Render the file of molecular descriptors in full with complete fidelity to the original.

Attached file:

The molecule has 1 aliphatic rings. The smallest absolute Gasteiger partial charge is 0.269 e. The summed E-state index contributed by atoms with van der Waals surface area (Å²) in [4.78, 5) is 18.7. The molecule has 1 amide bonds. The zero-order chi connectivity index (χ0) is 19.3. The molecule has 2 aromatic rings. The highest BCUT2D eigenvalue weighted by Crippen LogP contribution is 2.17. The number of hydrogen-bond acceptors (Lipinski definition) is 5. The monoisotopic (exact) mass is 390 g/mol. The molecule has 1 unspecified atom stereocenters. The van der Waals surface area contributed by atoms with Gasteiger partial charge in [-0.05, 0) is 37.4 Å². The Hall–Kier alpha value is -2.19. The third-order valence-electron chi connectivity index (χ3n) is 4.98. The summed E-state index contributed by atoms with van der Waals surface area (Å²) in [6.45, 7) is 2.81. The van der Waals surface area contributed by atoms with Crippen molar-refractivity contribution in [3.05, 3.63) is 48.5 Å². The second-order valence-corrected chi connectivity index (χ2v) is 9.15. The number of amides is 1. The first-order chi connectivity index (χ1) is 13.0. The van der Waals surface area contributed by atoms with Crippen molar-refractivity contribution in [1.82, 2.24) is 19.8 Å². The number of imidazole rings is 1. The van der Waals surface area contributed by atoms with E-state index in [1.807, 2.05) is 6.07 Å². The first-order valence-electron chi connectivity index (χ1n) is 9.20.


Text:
The molecule has 1 aliphatic rings. The smallest absolute Gasteiger partial charge is 0.269 e. The summed E-state index contributed by atoms with van der Waals surface area (Å²) in [4.78, 5) is 18.7. The molecule has 1 amide bonds. The zero-order chi connectivity index (χ0) is 19.3. The molecule has 2 aromatic rings. The highest BCUT2D eigenvalue weighted by Crippen LogP contribution is 2.17. The number of hydrogen-bond acceptors (Lipinski definition) is 5. The monoisotopic (exact) mass is 390 g/mol. The molecule has 1 unspecified atom stereocenters. The van der Waals surface area contributed by atoms with Gasteiger partial charge in [-0.05, 0) is 37.4 Å². The Hall–Kier alpha value is -2.19. The third-order valence-electron chi connectivity index (χ3n) is 4.98. The summed E-state index contributed by atoms with van der Waals surface area (Å²) in [6.45, 7) is 2.81. The van der Waals surface area contributed by atoms with Crippen molar-refractivity contribution in [3.05, 3.63) is 48.5 Å². The second-order valence-corrected chi connectivity index (χ2v) is 9.15. The number of amides is 1. The first-order chi connectivity index (χ1) is 13.0. The van der Waals surface area contributed by atoms with Crippen molar-refractivity contribution in [1.82, 2.24) is 19.8 Å². The number of imidazole rings is 1. The van der Waals surface area contributed by atoms with E-state index in [1.807, 2.05) is 6.07 Å². The first-order valence-electron chi connectivity index (χ1n) is 9.20.